Drone Advertising Kicks Off New Age With Controversy
LAS VEGAS, NV- A new advertising company is flying high with their new strategy to target customers in Las Vegas.
But the federal government could be after them since they are using drones.
Raj Singh is a 19-year-old with a big dream that's becoming a reality.
After watching a TV report last fall on amazon's plan to one day use unmanned drones to deliver orders, he's decided to act on the idea in a way.
Today his company DroneCast is taking off, delivering advertising opportunities rather than packages.
"We have 15 employees and I just hired a President who used to work at Merrill Lynch, used to be an executive at Merrill Lynch and now we have him at DroneCast," said Singh.
Raj's idea was taking flight on the strip Thursday. According to the FAA, that flight was illegal, not so much that is because he was flying a drone but rather it was a drone being used for commercial purposes.
In other words, he's breaking the law. Raj and his legal team disagree.
"We are not violating any laws, there are policies in place that are not enforceable because they are not laws," Singh remarked.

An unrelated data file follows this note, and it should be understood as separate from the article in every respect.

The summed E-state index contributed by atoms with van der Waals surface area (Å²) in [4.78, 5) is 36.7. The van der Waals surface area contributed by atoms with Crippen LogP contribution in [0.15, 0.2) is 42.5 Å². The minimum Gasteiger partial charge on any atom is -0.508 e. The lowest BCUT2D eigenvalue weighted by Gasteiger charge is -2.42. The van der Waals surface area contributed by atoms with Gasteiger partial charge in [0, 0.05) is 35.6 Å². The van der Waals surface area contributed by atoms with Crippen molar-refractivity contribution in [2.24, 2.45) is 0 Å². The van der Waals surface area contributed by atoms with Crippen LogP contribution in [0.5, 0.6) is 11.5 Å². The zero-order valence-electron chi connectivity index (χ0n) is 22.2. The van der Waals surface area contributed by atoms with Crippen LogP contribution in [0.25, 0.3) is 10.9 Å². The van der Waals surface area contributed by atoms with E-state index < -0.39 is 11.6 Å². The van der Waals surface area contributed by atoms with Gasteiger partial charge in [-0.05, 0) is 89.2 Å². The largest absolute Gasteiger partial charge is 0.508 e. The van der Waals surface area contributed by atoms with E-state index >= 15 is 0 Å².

According to the FAA Modernization Act of 2012, anyone who wants to operate an unmanned aircraft system or a UAS are subject to FAA regulation.
Raj's legal team again is arguing the point that his drones are not violating any FAA regulations.
"They basically just say fly under 400 feet 5 miles from airports," said Raj.
Which is exactly what his vision for his drone advertising company is all about- flying banners about 40 feet in the air.
Raj says once the FAA does impose regulations he will be more than happy to comply
"If the FAA comes out and says you got to do this or this, we'll comply. We want to show everybody that drones can be used responsibly and we're going to set that standard," he said.